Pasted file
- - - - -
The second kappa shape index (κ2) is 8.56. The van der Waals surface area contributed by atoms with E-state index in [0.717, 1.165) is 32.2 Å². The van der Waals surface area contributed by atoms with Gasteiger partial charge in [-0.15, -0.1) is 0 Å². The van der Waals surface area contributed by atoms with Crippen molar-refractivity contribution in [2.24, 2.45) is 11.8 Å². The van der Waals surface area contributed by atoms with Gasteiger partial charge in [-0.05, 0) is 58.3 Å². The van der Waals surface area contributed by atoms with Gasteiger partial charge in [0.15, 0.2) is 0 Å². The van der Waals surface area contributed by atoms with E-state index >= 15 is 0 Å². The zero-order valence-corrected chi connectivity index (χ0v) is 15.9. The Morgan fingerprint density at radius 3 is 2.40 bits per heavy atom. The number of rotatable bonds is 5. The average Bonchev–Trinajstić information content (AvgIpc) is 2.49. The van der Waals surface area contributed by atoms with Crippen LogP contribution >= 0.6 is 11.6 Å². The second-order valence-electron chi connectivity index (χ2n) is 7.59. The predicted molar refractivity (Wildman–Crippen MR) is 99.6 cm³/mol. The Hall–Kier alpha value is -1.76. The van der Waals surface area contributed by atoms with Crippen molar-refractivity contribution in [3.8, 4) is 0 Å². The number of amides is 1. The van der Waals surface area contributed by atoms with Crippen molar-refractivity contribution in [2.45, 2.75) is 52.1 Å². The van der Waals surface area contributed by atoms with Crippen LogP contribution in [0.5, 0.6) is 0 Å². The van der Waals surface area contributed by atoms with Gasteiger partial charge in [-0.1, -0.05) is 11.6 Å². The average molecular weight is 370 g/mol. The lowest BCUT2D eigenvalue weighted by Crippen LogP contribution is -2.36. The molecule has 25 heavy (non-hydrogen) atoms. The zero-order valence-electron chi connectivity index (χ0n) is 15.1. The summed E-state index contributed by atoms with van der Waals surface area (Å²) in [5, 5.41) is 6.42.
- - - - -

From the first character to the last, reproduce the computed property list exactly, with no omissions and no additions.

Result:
The second kappa shape index (κ2) is 8.56. The van der Waals surface area contributed by atoms with E-state index in [0.717, 1.165) is 32.2 Å². The van der Waals surface area contributed by atoms with Gasteiger partial charge in [-0.15, -0.1) is 0 Å². The van der Waals surface area contributed by atoms with Crippen molar-refractivity contribution in [2.24, 2.45) is 11.8 Å². The van der Waals surface area contributed by atoms with Gasteiger partial charge in [-0.05, 0) is 58.3 Å². The van der Waals surface area contributed by atoms with Gasteiger partial charge in [0.15, 0.2) is 0 Å². The van der Waals surface area contributed by atoms with E-state index >= 15 is 0 Å². The zero-order valence-corrected chi connectivity index (χ0v) is 15.9. The Morgan fingerprint density at radius 3 is 2.40 bits per heavy atom. The number of rotatable bonds is 5. The average Bonchev–Trinajstić information content (AvgIpc) is 2.49. The van der Waals surface area contributed by atoms with Crippen LogP contribution >= 0.6 is 11.6 Å². The second-order valence-electron chi connectivity index (χ2n) is 7.59. The predicted molar refractivity (Wildman–Crippen MR) is 99.6 cm³/mol. The Hall–Kier alpha value is -1.76. The van der Waals surface area contributed by atoms with Crippen molar-refractivity contribution in [3.8, 4) is 0 Å². The number of amides is 1. The van der Waals surface area contributed by atoms with Crippen molar-refractivity contribution in [2.45, 2.75) is 52.1 Å². The van der Waals surface area contributed by atoms with Crippen LogP contribution in [0.5, 0.6) is 0 Å². The van der Waals surface area contributed by atoms with Gasteiger partial charge in [-0.1, -0.05) is 11.6 Å². The average molecular weight is 370 g/mol. The lowest BCUT2D eigenvalue weighted by Crippen LogP contribution is -2.36. The molecule has 25 heavy (non-hydrogen) atoms. The zero-order valence-electron chi connectivity index (χ0n) is 15.1. The summed E-state index contributed by atoms with van der Waals surface area (Å²) in [5, 5.41) is 6.42.